The number of children in foster care has declined to about 11,000, the lowest level since 2015.
“What’s so great is that it actually works. We have seen adoptions increase, we have seen Georgia families adopting in Georgia as opposed to going to other states, and most significantly we’ve seen our foster care populations reduced by literally thousands,” said state Rep. Bert Reeves, a Republican from Marietta.
House Bill 154 decreases the age at which Georgians can adopt children from 25 to 21, something often seen among older siblings.
Another measure, Senate Bill 107, waives in-state tuition for foster and adopted students whose families receive adoption assistance from the state, provided the students enroll in college within three years after obtaining a high school diploma or GED certificate, among other requirements.
Three bills deal with legal protections, allowing courts to consider secondhand testimony during child protective hearings, protecting case managers from arrest warrants for alleged offenses committed while doing their jobs, and expanding court access to child abuse records. Those measures are Senate Bill 28, House Bill 562 and House Bill 548.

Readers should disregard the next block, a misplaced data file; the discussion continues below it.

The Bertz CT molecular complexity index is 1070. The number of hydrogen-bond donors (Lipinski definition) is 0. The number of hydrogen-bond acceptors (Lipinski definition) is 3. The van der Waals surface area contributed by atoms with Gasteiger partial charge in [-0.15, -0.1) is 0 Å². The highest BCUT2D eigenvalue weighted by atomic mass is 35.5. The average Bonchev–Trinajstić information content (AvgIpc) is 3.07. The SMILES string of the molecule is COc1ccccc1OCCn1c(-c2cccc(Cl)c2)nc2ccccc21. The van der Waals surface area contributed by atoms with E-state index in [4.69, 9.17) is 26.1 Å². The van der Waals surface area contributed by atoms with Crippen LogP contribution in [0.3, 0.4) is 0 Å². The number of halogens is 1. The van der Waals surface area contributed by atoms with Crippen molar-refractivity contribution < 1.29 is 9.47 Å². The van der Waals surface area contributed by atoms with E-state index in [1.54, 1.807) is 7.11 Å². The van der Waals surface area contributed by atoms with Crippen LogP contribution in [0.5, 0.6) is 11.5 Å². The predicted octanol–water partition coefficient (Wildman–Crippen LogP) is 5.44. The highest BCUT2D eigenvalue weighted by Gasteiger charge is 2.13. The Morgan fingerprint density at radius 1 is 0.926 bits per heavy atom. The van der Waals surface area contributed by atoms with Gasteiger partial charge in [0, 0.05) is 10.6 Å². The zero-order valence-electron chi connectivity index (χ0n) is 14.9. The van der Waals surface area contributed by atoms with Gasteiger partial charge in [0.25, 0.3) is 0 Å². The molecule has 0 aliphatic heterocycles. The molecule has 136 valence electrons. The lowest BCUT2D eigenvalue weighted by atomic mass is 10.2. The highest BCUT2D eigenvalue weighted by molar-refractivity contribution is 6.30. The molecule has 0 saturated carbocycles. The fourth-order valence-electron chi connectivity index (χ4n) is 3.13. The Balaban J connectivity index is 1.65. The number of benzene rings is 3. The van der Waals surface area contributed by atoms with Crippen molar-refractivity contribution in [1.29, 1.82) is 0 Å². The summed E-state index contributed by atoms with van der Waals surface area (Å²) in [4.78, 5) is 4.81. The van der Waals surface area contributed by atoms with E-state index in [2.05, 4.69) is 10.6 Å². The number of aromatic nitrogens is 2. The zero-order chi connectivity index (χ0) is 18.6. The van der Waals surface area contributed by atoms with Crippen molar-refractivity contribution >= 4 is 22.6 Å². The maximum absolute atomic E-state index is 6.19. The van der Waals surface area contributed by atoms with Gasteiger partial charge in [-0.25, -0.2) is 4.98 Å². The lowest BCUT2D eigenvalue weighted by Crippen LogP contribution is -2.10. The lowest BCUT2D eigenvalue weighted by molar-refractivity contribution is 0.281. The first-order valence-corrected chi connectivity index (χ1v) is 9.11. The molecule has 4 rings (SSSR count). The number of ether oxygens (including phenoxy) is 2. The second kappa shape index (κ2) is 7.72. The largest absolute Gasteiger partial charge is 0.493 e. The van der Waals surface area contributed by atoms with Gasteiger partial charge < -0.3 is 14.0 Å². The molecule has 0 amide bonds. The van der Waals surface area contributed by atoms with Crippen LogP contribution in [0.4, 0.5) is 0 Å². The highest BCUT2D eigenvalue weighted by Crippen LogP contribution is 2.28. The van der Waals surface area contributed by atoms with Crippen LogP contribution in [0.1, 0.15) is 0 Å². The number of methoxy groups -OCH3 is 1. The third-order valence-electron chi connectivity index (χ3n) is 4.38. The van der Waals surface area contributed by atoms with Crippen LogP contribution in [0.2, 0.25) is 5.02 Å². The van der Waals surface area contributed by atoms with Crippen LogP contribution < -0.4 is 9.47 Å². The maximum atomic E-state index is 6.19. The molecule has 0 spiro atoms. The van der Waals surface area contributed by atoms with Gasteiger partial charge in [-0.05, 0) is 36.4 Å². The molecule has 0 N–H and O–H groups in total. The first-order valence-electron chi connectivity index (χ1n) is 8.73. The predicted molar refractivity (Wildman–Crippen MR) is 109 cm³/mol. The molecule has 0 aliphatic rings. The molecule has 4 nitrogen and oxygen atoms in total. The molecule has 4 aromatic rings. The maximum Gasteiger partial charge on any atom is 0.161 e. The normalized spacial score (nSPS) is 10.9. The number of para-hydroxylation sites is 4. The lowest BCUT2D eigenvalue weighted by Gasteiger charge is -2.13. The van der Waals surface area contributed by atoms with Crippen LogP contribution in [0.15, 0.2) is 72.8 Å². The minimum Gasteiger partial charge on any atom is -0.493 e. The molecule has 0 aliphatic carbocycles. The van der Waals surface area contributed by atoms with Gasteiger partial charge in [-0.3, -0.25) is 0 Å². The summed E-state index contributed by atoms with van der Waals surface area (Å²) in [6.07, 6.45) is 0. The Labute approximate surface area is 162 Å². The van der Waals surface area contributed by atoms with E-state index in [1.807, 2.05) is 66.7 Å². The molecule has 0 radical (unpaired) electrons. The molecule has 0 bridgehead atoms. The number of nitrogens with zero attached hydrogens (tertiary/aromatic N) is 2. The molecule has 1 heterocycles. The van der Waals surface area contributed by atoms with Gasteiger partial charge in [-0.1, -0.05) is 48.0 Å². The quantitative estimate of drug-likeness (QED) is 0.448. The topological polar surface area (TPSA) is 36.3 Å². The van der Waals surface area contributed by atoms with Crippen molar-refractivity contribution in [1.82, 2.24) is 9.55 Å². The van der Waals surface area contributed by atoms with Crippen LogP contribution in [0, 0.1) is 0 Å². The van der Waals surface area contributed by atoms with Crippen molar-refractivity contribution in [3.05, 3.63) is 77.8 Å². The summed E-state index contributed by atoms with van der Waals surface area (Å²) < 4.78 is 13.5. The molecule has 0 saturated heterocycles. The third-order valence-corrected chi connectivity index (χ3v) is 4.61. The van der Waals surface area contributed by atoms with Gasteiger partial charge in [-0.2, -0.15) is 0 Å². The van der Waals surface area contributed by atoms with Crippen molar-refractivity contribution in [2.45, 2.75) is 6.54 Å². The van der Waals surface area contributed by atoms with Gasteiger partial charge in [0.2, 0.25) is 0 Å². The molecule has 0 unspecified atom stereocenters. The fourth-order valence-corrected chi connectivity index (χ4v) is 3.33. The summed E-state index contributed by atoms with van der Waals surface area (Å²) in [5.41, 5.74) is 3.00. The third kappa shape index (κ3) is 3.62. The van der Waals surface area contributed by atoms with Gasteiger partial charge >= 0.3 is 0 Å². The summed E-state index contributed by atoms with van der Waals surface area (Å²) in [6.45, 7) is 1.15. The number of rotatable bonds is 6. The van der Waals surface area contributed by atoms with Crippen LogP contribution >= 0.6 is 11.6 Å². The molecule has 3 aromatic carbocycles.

The sixth bill, Senate Bill 20, adds appointees of the governor, lieutenant governor and speaker of the House to the Child Advocate Advisory Committee.
Kemp previously signed House Bill 114 in March, which increases the tax credit for families that adopt a child from foster care from $2,000 to $6,000 per year for five years.
The latest bills are a continuation of foster care measures that Kemp signed in 2020, which, among other things, aim to make it easier for foster parents to hire child care and move court cases involving children in foster care more quickly through the legal process.
Major adoption changes also became law in 2018 by reducing adoption waiting times, legalizing the reimbursing of birth mothers for their expenses in private adoptions, banning middlemen who profit from arranging adoptions and simplifying out-of-state adoptions.